In the Gaza Strip, victims of the Israeli military's crackdown believe the latest Human Rights Council condemnation of Israel's use of lethal force against civilian protesters could yet provide potential for justice to be delivered.

Every night, when I put my head on my pillow for some sleep, I start crying for hours. We, the mothers of Gaza, never want to be in such a position

The New Arab visited Samira Albaz in Nuseirat, a refugee camp in the central Gaza Strip. She is the mother of 17-year-old Montaser Albaz, who was killed in December 2018, during a peaceful protest in southern Gaza.

"I can only say that may God punish Israel for it has taken the life of my son and the lives of many other youths," she said. "I can never ever forget my beloved son and I really want to see justice for my him.

"Every night, when I put my head on my pillow for some sleep, I start crying for hours. We, the mothers of Gaza, never want to be in such a position. Our sons are calling for their given right to live in peace and freedom, away from the Israeli occupation. Why does Israel not lift the crippling blockade of Gaza and allow our sons to live normally? Why?"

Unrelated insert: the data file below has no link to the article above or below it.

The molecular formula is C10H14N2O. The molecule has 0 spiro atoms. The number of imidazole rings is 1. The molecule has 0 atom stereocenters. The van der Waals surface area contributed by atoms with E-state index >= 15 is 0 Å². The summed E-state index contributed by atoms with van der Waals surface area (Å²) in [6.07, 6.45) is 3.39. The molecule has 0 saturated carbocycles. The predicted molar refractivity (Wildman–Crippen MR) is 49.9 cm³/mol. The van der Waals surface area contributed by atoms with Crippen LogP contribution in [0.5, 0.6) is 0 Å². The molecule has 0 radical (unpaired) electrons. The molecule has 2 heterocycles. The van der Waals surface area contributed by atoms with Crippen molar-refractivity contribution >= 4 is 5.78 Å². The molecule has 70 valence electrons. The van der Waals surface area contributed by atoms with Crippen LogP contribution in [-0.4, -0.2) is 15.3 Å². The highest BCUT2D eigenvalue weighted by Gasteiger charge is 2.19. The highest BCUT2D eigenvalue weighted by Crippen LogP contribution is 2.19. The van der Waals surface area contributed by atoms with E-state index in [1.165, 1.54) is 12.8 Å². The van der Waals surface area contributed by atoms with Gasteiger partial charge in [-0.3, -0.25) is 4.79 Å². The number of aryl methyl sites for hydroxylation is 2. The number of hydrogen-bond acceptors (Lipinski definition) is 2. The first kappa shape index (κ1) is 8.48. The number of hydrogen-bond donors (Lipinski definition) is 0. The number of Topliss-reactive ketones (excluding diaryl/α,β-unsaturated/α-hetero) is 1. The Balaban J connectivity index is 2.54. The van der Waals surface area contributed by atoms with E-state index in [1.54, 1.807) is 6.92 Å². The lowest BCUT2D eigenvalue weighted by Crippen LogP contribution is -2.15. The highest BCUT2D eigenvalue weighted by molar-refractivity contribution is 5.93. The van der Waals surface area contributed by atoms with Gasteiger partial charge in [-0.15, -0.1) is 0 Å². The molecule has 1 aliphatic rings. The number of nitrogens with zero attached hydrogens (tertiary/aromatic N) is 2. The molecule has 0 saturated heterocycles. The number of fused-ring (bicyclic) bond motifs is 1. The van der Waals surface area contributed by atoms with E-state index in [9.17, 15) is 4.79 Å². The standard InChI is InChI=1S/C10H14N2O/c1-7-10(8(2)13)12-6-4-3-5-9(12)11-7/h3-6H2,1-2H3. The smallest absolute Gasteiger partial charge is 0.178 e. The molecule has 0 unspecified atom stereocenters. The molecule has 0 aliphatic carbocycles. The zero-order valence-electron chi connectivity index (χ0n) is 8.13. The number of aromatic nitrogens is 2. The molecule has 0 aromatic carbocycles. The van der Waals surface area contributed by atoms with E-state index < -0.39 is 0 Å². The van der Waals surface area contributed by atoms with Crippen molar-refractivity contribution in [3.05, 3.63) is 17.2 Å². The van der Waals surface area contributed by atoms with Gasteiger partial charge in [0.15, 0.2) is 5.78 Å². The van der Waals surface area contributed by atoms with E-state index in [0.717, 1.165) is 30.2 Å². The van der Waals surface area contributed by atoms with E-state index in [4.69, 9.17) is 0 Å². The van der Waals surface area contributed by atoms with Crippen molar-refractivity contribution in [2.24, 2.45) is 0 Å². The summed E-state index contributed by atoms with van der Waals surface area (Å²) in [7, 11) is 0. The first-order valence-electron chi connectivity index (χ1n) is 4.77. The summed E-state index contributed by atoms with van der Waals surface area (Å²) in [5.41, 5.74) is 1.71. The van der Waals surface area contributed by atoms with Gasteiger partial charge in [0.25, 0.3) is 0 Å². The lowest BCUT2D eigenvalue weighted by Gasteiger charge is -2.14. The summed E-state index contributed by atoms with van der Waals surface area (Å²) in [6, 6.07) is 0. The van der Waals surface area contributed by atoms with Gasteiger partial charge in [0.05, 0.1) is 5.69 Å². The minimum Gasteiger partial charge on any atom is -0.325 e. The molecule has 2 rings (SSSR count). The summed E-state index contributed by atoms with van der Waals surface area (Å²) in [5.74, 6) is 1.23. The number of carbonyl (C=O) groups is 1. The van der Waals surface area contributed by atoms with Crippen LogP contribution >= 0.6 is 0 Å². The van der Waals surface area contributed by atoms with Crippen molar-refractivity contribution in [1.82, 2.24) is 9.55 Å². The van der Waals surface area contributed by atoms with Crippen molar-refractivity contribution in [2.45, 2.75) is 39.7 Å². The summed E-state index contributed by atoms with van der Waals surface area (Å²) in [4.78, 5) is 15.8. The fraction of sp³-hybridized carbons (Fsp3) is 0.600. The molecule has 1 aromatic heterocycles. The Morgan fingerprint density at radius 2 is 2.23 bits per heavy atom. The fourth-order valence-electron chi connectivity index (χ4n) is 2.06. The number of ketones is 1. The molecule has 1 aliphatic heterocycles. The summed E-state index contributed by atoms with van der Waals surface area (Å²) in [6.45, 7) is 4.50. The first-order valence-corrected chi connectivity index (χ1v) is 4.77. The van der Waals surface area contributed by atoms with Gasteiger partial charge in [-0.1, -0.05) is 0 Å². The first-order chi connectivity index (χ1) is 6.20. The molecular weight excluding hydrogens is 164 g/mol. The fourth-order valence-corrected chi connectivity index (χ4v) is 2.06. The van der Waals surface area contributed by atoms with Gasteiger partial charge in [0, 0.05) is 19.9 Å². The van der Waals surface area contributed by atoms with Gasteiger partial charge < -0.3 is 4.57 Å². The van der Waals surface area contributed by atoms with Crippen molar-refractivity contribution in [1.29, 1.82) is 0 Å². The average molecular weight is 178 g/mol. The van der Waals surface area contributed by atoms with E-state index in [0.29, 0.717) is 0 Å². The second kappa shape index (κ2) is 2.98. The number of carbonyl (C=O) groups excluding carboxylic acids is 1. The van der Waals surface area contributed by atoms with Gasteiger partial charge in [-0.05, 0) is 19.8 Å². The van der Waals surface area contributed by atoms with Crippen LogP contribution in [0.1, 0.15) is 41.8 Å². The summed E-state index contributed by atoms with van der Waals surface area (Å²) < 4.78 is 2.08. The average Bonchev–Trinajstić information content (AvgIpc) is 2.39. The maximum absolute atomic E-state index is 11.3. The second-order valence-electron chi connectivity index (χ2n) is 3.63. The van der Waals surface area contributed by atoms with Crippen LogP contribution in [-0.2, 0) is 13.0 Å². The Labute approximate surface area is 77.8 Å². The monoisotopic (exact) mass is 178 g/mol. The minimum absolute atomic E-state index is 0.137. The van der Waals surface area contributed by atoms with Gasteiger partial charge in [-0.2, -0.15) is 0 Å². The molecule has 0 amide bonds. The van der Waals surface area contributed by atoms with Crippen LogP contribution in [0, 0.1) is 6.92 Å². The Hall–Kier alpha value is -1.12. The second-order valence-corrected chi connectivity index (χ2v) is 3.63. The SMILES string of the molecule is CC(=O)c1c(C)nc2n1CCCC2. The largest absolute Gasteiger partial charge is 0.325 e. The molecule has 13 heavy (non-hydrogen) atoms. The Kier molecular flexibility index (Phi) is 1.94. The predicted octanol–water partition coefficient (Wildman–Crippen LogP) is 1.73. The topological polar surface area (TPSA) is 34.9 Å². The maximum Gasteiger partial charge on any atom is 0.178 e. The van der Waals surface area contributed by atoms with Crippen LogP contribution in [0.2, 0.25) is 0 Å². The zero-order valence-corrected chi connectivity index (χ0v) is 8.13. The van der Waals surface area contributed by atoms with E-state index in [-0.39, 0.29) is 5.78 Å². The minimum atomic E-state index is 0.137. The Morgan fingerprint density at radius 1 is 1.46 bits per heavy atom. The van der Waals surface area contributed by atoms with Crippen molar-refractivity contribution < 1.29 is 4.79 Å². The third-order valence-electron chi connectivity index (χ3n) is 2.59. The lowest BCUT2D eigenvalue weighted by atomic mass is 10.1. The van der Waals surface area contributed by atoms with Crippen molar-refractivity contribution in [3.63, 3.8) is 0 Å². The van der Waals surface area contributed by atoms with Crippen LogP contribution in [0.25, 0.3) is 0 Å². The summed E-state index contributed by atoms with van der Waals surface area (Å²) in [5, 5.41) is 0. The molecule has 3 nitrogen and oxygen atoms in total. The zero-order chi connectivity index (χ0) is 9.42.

Among the fatalities from the crackdown on the Great March of Return were two Palestinian journalists. Another 290 journalists have been wounded. Some 95 were hit by live ammunition.

"We have demanded those international legal bodies to take the lead, because the environment in Gaza or in the West Bank has turned into a dangerous zone for journalists," Tahseen Alastal, deputy head of the Palestinian Journalists' Syndicate, told The New Arab.

"We have demanded the implementation of UN Security Council resolution 2220, which clearly considers journalists non-combatants and neutral figures, who must not be harmed."

As the marches continued, new tactics were adopted, including the burning of used tires, launching incendiary balloons and creating loud noises in the border areas at night times - which they term as "night confusion".